It is unsettling that 1.1% of South Asia’s population is still in bonded labour, and yet it remains largely invisible. Bonded labour is commonly thought to be a thing of the past but is in fact on the rise, riding on the wave of transnational migration and globalization ( Smolin, 1999: 383 ; Derks, 2010: 839 ; Kapadia, 2008: 446 ). Of all forms of slavery, bonded labour is the most common form of slavery today ( Belser, et al., 2005: 1 ; Herzfeld, 2010: 50). Many are pushed into bonded labour by taking a loan in order to pay emergency health expenses ( Oosterhoff, et al., 2017: 5 ), after which they remain trapped in bonded labour for an average of 6.5 years ( Kara, 2012: 421 ).
In 2005, the International Labour Organization (ILO) called bonded labour “one of the most hidden problems of our time” (p. 17). This is remarkable considering that there are approximately 18 to 20.5 million bonded labourers in the world today, and over 80% of those are in South Asia ( Kara, 2012: 319 ). This paper will explore the question: how have 16 million bonded labourers in South Asia gone largely unnoticed?
As the majority of these 16 million are in India, India will serve as a case study in this analysis to understand this wider problem ( Global Slavery Index, 2016 ). Bonded labour will be defined as per the Indian Constitution as a form of forced labour, where a person, because of a debt or other obligations (often a cash advance) loses any one or more of the following: 1) freedom of movement, 2) free of employment, 3) the right to be paid minimum wages, 4) the right to sell goods at market value. From a theory perspective, bonded labour will be viewed through the lens of human rights, as defined by UN Declaration of Human Rights, and analyzed through the theoretical lens of ideology, as defined by Louis Althusser and Antonio Gramsci.
The research method is a case study with literature review as theoretical proof. Building on a synthesis of empirical studies from the past twenty years, this paper argues that there are at least four practical reasons and one ideological reason why 16 million bonded labourers remain (largely) invisible: 1) It is not recognized individually. 2) It is not studied academically. 3) It is not admitted politically. 4) It is not enforced legally. But the deepest and most pervasive reason is that 5) it is expected by society. In South Asia, bonded labour has not only become normal; it has become a part of a cultural inequity mindset. After a thorough country study, Srivastava (2005) concluded, “It is apparent from the evidence presented … that bonded and forced labour in India, whether traditional or modern, thrives on a bedrock of social hierarchy and discrimination” ( Srivastava, 2005: 9 ). We will return to this point after addressing the four practical reasons bonded labour has gone unnoticed.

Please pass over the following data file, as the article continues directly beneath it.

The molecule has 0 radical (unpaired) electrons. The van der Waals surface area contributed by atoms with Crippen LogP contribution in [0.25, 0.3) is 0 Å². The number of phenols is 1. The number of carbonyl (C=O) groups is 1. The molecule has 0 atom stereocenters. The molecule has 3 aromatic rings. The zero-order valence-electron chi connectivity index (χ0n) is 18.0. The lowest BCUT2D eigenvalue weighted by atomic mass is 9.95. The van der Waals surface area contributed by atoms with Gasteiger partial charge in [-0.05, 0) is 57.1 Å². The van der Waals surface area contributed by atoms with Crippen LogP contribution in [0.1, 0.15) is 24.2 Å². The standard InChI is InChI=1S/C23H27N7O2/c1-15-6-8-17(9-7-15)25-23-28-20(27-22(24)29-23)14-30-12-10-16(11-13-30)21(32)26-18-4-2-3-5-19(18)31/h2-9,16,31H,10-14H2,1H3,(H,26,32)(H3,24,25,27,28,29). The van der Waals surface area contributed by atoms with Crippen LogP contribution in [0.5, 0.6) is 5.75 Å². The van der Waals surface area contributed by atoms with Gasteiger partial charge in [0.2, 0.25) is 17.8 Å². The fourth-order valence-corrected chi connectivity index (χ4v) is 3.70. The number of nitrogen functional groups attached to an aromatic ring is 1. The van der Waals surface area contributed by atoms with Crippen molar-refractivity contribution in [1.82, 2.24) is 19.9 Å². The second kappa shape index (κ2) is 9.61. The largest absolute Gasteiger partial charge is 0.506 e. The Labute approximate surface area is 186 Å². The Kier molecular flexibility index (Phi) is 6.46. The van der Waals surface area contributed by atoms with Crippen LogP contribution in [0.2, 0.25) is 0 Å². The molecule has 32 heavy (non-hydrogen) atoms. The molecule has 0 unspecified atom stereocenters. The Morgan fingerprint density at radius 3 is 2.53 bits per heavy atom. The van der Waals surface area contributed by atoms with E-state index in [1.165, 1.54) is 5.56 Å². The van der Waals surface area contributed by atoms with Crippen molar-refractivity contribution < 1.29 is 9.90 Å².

2. Discussion and Analysis
2.1. Not Recognised
At an individual level, often, bonded labour is often simply not recognized. This may be innocent enough, due to two reasons: 1) The myriad of names “bonded labour” assumes; 2) the lack of a popular, understood definition of what bonded labour actually is. It is not surprising that bonded labour is not called bonded labour or debt labour or slavery by the employers, but it is surprising that there are so many names for bonded labour. The names correspond with the myriad of industries that bonded labour finds itself embedded into―forced marriage in return for money, debt-bondage in return for labour, child labour in return for [a] promised remuneration ( Campbell & Stanziani, 2013: 5 ; Upadhyaya, 2004: 118 ). In South Asia, bonded labour persists in almost every economic sector: urban, rural, service, production, construction ( Upadhyaya, 2004: 119 ). In ancient Indian mythology, the divine sage Narada lists fifteen different names for fifteen different types of slavery, four of which today would be called bonded labour ( Kara, 2012: 3766 ). More recently, the Bonded Labour System Act (BLA) of 1976 lists thirty different names for bonded labour used throughout India. None are called slavery, which obscures the reality to both the observer and the oppressed.